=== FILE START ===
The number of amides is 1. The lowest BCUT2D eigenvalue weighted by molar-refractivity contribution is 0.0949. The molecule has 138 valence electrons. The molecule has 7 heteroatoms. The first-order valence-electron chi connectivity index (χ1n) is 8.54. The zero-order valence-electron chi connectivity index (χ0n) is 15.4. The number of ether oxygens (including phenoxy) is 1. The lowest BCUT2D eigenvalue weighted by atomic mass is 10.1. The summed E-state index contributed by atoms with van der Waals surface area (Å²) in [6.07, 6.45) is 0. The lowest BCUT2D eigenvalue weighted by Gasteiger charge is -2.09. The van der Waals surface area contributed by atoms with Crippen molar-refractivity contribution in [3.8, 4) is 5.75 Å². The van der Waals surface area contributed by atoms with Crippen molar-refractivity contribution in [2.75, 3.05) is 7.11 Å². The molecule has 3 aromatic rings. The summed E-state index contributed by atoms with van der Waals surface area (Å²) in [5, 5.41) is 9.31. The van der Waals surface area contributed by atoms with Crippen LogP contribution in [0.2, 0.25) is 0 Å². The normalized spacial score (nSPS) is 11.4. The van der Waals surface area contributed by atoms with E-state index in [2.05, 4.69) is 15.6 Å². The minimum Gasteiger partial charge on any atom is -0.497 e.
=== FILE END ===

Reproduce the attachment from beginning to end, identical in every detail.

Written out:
The number of amides is 1. The lowest BCUT2D eigenvalue weighted by molar-refractivity contribution is 0.0949. The molecule has 138 valence electrons. The molecule has 7 heteroatoms. The first-order valence-electron chi connectivity index (χ1n) is 8.54. The zero-order valence-electron chi connectivity index (χ0n) is 15.4. The number of ether oxygens (including phenoxy) is 1. The lowest BCUT2D eigenvalue weighted by atomic mass is 10.1. The summed E-state index contributed by atoms with van der Waals surface area (Å²) in [6.07, 6.45) is 0. The lowest BCUT2D eigenvalue weighted by Gasteiger charge is -2.09. The van der Waals surface area contributed by atoms with Crippen molar-refractivity contribution in [3.8, 4) is 5.75 Å². The van der Waals surface area contributed by atoms with Crippen molar-refractivity contribution in [2.75, 3.05) is 7.11 Å². The molecule has 3 aromatic rings. The summed E-state index contributed by atoms with van der Waals surface area (Å²) in [5, 5.41) is 9.31. The van der Waals surface area contributed by atoms with Crippen LogP contribution in [0.2, 0.25) is 0 Å². The normalized spacial score (nSPS) is 11.4. The van der Waals surface area contributed by atoms with E-state index in [2.05, 4.69) is 15.6 Å². The minimum Gasteiger partial charge on any atom is -0.497 e.